- “The other big issue is that they are not prepared for a meeting. They come across as not knowing who I am.. I do not expect them to know everything, but they should be professional and let me know that they will find out the answer and get back to me in a timely manner.” – Marc O Goodman
- “Can I look across the table at the salesperson before and after I close the deal and know that they will be there as my advocate long term?” – David LaRue
Respect for the client/prospect’s time and attention is a key element of “trust body language” because it is unconscious in most cases, and it reflects the salesperson’s attitude toward the relationship. If the salesperson claims to be serving the client, s/he needs to consider the client first. Too many salespeople fail this test..
- “Few things are sadder than a sales professional who manages to get past the gate keeper and actually get me on the phone only to make it painfully clear they know nothing about me” – Paul Bryant
- “I look for evidence for the way they will serve in the way they sell. I’d much rather buy than be sold to. So if they haven’t done their homework and aren’t prepared to deliver some level of value in that first meeting, then I’m skeptical of the ultimate fit.” – David Ormesher
- “.. the client is the firm, not “the man.” However, it is usually the man approving the sale. Sometimes you need to allay the man’s fear to bring success to the client. Sometimes you have to work for the client past the man in order to retain the client when the man leaves..” – Richard A. Whipple
- “The “10 minutes late to a call or meeting” is significant for me since my schedule is orchestrated so tightly every day,” – Kathryn Neal Odell
- “.. it is very easy for a salesperson to see himself/herself as a teacher. Customers want information [but that] does not automatically imply they want to be taught” – Steve Coltman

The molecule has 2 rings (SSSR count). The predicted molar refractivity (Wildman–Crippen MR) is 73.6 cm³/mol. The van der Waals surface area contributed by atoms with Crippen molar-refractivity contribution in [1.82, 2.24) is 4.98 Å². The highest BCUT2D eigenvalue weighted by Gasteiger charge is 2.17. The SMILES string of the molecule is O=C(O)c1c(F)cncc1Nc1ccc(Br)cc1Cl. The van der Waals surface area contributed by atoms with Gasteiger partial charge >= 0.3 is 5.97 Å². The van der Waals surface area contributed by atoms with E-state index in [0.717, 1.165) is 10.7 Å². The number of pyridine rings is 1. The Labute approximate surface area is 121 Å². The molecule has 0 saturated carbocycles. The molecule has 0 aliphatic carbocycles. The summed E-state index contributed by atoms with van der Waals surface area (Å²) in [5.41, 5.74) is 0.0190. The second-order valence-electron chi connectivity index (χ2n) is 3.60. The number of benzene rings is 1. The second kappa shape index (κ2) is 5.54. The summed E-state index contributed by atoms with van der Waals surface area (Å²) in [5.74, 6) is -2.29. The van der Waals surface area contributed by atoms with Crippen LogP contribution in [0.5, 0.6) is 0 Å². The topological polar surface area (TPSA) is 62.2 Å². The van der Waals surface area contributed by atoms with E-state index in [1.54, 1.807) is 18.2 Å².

Integrity and Trust
The relationship between salesperson and client is cooperative and perhaps collaborative, but each has different motivations and definitions of success that are “aligned” in the best case. When circumstances arise that benefit one party at the “expense” of the other, how the salesperson deals with the situation is relationship-defining. Lying is, in most cases, an attempt to avoid conflict. Therefore, it prevents enduring solutions and building relationships.
- “I would say anything close to lying is a killer. By killer I mean ‘get out and never show up anymore please.’” – Bernard Noel de Burlin
- “if the client does not have my trust and if I do not have theirs, I feel I have let them, and myself, down..” – Nib Khan
- “Lying to customers..” – Helga Wandel
- “Everyone gets caught in traffic, we can all make mistakes about describing something we may know very well, and I have to admit I’ve forgotten to follow up on a few things.. these are sins of omission. But claiming to know someone you don’t know is definitely a sin of commission!” – Jane Ranshaw
- The context for the responses was offline, but respondents’ comments apply equally to interacting online. Without realizing it, salespeople broadcast how client-focused they are while they are interacting online. A smart crowd figures out quickly, and interactions expose fakes.
- Online “body language,” like its offline cousin, represents unconscious signaling of unspoken (and often true) attitude or motivation. To be most effective, sales executives treat root causes rather than tactical fixes. Make sure rewards and philosophy reward client-focused salespeople.
- Salespeople can demonstrate online their prowess at the #1 failure point—the ability to follow up—far more inexpensively online by making and fulfilling commitments.
- Similarly, salespeople can show their integrity online by having the confidence to take risks in discussions and admit when they are unsure or wrong.
- Demonstrating trustworthy behavior is the key to developing trust and relationships online.
What is your biggest trust killer?